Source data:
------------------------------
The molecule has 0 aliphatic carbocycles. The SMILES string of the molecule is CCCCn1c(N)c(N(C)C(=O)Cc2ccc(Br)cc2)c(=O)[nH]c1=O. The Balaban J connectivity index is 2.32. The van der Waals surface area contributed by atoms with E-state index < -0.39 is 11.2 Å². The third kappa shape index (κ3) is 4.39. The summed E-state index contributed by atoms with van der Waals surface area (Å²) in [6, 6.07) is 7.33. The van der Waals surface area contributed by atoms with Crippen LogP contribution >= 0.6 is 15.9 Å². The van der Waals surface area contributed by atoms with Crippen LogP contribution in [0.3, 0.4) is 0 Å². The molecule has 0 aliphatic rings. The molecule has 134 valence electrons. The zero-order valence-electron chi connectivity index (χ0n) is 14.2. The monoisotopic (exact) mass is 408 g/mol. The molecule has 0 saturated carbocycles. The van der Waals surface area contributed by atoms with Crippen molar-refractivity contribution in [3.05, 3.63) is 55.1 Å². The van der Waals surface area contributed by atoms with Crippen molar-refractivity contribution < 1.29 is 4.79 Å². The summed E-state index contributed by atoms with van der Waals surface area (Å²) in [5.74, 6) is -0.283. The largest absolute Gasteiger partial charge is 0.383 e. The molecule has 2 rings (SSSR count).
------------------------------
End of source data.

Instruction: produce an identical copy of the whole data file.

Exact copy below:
The molecule has 0 aliphatic carbocycles. The SMILES string of the molecule is CCCCn1c(N)c(N(C)C(=O)Cc2ccc(Br)cc2)c(=O)[nH]c1=O. The Balaban J connectivity index is 2.32. The van der Waals surface area contributed by atoms with E-state index < -0.39 is 11.2 Å². The third kappa shape index (κ3) is 4.39. The summed E-state index contributed by atoms with van der Waals surface area (Å²) in [6, 6.07) is 7.33. The van der Waals surface area contributed by atoms with Crippen LogP contribution >= 0.6 is 15.9 Å². The van der Waals surface area contributed by atoms with Crippen LogP contribution in [0.3, 0.4) is 0 Å². The molecule has 0 aliphatic rings. The molecule has 134 valence electrons. The zero-order valence-electron chi connectivity index (χ0n) is 14.2. The monoisotopic (exact) mass is 408 g/mol. The molecule has 0 saturated carbocycles. The van der Waals surface area contributed by atoms with Crippen molar-refractivity contribution in [3.05, 3.63) is 55.1 Å². The van der Waals surface area contributed by atoms with Crippen molar-refractivity contribution < 1.29 is 4.79 Å². The summed E-state index contributed by atoms with van der Waals surface area (Å²) in [5.74, 6) is -0.283. The largest absolute Gasteiger partial charge is 0.383 e. The molecule has 2 rings (SSSR count).